Saturday, December 26, 2009

35 Years


Taken at our wedding reception December 21, 1974, on a nice December 80-degree day  (Craig looks so young I appear to be marrying Steven . . .)

December 19 was our 35th wedding anniversary!   Wow, that sounds like a lot of years.  I remember when my parents celebrated their 25th and how old they seemed to me at the time.  They made it to their 40th before my Mom died and here we are, only a few years away from that.  We celebrated by going for an early dinner at the Reedville Cafe.  It's a local place, one-of-a-kind that serves delicious meals far superior to the factory-food-popular chains that proliferate our area.  We splurged by ordering an appetizer of their delicious homemade onion rings.  I don't remember ever ordering an appetizer before at a restaurant.  It's never worth the expense and most restaurant meals are enough food for me anyhow.   But it was our anniversary . . .

December 19th seems like an odd day to get married.  It is close enough to Christmas that most people would avoid it.  As I recall we had a challenge scheduling our marriage.  Because we are Mormons who were being married in the temple, we didn't have the choice of a totally open calendar.  In previous decades temples were not open over Christmas and New Years except for one day between the two holidays.  We were BYU students living in Provo and that week before Christmas was finals week, which ended Friday December 20, so getting married before that was not convenient.   The last day that temples were open was Saturday the 21st.  We wanted to have our reception in Southern California that day but the drive from Provo was going to be close to 12 hours so we couldn't get married and get to our reception all on the same day.  We didn't want to use that one day in between the holidays because we wanted to have our quasi-honeymoon over before Christmas so we could head back to Provo on the 26th.  So  . . . .  we decided to get married at 7 PM on the 19th in the Provo Temple, then drive to California on the 20th, have the reception the 21st, go on a 2-3 day honeymoon, come back Christmas Eve, leave for Provo the 26th.  It worked out OK because I moved my finals to be done on the 18th; Craig had 2 on the 19th--he took the first one, then when he showed up to the second one the teacher excused him because he had earned an A no matter how he did on the final.  So he went home and took a nap.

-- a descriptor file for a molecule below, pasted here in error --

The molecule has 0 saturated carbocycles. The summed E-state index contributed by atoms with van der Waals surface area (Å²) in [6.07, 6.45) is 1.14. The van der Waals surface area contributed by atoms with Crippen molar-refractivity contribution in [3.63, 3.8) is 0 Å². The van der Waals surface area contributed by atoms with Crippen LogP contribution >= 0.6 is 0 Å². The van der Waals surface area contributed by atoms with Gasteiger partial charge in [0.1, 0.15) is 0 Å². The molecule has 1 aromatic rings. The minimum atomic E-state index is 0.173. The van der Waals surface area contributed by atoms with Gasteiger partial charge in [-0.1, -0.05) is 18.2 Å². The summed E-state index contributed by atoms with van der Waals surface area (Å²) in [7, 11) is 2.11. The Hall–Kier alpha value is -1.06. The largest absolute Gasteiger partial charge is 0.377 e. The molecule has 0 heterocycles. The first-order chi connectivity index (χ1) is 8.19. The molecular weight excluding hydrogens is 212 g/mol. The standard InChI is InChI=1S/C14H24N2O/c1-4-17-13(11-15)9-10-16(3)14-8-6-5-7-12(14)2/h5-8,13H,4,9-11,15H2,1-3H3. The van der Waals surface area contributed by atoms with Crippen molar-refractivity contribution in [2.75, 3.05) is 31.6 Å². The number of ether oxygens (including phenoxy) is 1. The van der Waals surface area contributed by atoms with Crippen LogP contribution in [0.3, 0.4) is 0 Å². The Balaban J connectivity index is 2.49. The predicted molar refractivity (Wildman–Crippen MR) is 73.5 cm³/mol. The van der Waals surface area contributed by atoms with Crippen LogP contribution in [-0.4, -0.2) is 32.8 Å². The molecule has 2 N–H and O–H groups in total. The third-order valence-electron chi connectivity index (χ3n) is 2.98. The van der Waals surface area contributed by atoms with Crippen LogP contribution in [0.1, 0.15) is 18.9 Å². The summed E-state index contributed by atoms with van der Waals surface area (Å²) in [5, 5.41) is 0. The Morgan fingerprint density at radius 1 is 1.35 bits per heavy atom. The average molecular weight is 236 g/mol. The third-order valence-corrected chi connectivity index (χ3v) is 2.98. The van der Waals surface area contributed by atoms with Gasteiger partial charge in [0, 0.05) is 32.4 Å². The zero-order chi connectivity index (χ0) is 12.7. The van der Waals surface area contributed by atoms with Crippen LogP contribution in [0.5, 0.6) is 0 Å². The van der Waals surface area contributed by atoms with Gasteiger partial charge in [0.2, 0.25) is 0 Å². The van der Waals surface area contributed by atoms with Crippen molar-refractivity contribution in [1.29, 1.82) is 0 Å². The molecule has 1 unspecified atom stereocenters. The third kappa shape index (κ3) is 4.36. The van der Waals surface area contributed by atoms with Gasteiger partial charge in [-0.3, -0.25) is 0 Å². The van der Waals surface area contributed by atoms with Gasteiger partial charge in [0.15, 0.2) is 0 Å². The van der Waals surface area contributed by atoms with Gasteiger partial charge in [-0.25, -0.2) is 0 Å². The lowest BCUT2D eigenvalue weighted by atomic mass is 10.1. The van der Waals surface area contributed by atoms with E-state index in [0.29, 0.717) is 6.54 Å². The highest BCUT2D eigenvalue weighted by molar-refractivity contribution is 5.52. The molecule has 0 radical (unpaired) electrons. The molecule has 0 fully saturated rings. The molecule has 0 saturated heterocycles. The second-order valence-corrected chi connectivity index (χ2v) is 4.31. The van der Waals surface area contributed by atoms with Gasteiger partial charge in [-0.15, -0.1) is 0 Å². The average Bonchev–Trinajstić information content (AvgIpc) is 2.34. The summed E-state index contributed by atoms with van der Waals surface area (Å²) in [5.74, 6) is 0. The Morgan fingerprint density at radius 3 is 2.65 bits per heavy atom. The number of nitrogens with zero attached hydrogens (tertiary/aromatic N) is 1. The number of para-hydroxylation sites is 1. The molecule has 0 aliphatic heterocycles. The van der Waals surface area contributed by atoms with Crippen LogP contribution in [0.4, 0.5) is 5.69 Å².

Now that we passed that milestone, we have 5 years till the next significant one.  My dream celebration would be to camp at Cape Kiwanda for a week, if I will still be able to get into a sleeping bag on a pad on the ground in a tent under the stars in my old age!

Wednesday, December 2, 2009

Genuine Romance

An advice columnist recently featured a letter from a 20-something gal whose live-in boyfriend never sent her flowers.  She went on and on about how she begged him to be romantic by sending her flowers.  She hinted repeatedly, and when that didn't work eventually worked her way up to saying that if he really loved her he would send her flowers.   Gag.  I wonder if her next step was to hold a gun to his head.  Would she have been happy then?  The advice person said, "if you want flowers, buy them yourself."  Amen.  And she went on to say that everyone has their own way of showing love or being romantic but it might be not be a Hallmark ad.

So I thought I would write a few paragraphs here about what passes for romance in our household.  Someone else might think how dull or boring or unimaginative we are, or that we should be doing this stuff anyway.  But everytime I hear boasts from friends that their husbands often bring them multiple giant bunches of flowers or pricey jewelry or that they dine at the Stephanie Inn ($$$$) regularly or whatever, I just smile and think how dull, boring and unimaginative that would be in my book.  Sure it's nice and has its place, but there are endless ways to show feelings, and putting forth a healthy outlay of cash is not required.